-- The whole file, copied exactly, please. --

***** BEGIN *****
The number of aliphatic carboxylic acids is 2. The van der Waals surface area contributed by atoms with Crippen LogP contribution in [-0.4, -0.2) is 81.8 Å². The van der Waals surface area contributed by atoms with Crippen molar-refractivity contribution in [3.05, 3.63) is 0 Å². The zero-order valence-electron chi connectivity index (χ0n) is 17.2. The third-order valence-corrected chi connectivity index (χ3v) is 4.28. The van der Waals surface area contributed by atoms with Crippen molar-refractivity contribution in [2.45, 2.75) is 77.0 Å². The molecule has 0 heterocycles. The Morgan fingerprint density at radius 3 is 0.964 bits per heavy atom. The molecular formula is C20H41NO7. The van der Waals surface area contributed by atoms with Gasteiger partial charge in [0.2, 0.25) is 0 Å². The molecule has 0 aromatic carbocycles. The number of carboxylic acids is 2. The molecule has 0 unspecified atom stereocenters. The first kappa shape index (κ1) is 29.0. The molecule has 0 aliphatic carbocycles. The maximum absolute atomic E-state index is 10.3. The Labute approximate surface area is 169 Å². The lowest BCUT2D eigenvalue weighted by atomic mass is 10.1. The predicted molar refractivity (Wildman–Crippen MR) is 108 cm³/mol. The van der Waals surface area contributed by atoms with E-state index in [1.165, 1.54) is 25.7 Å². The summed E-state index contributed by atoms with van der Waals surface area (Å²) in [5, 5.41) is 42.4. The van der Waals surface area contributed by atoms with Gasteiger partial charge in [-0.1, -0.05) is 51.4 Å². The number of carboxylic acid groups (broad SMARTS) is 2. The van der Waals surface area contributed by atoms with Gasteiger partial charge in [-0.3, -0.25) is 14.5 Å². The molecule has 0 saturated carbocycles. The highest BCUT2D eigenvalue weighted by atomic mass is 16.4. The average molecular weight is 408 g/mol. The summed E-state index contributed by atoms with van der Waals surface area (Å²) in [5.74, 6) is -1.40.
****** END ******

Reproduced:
The number of aliphatic carboxylic acids is 2. The van der Waals surface area contributed by atoms with Crippen LogP contribution in [-0.4, -0.2) is 81.8 Å². The van der Waals surface area contributed by atoms with Crippen molar-refractivity contribution in [3.05, 3.63) is 0 Å². The zero-order valence-electron chi connectivity index (χ0n) is 17.2. The third-order valence-corrected chi connectivity index (χ3v) is 4.28. The van der Waals surface area contributed by atoms with Crippen molar-refractivity contribution in [2.45, 2.75) is 77.0 Å². The molecule has 0 heterocycles. The Morgan fingerprint density at radius 3 is 0.964 bits per heavy atom. The molecular formula is C20H41NO7. The van der Waals surface area contributed by atoms with Gasteiger partial charge in [0.2, 0.25) is 0 Å². The molecule has 0 aromatic carbocycles. The number of carboxylic acids is 2. The molecule has 0 unspecified atom stereocenters. The first kappa shape index (κ1) is 29.0. The molecule has 0 aliphatic carbocycles. The maximum absolute atomic E-state index is 10.3. The Labute approximate surface area is 169 Å². The lowest BCUT2D eigenvalue weighted by atomic mass is 10.1. The predicted molar refractivity (Wildman–Crippen MR) is 108 cm³/mol. The van der Waals surface area contributed by atoms with E-state index in [1.165, 1.54) is 25.7 Å². The summed E-state index contributed by atoms with van der Waals surface area (Å²) in [5, 5.41) is 42.4. The van der Waals surface area contributed by atoms with Gasteiger partial charge in [-0.1, -0.05) is 51.4 Å². The number of carboxylic acid groups (broad SMARTS) is 2. The van der Waals surface area contributed by atoms with Gasteiger partial charge in [-0.3, -0.25) is 14.5 Å². The molecule has 0 saturated carbocycles. The highest BCUT2D eigenvalue weighted by atomic mass is 16.4. The average molecular weight is 408 g/mol. The summed E-state index contributed by atoms with van der Waals surface area (Å²) in [5.74, 6) is -1.40.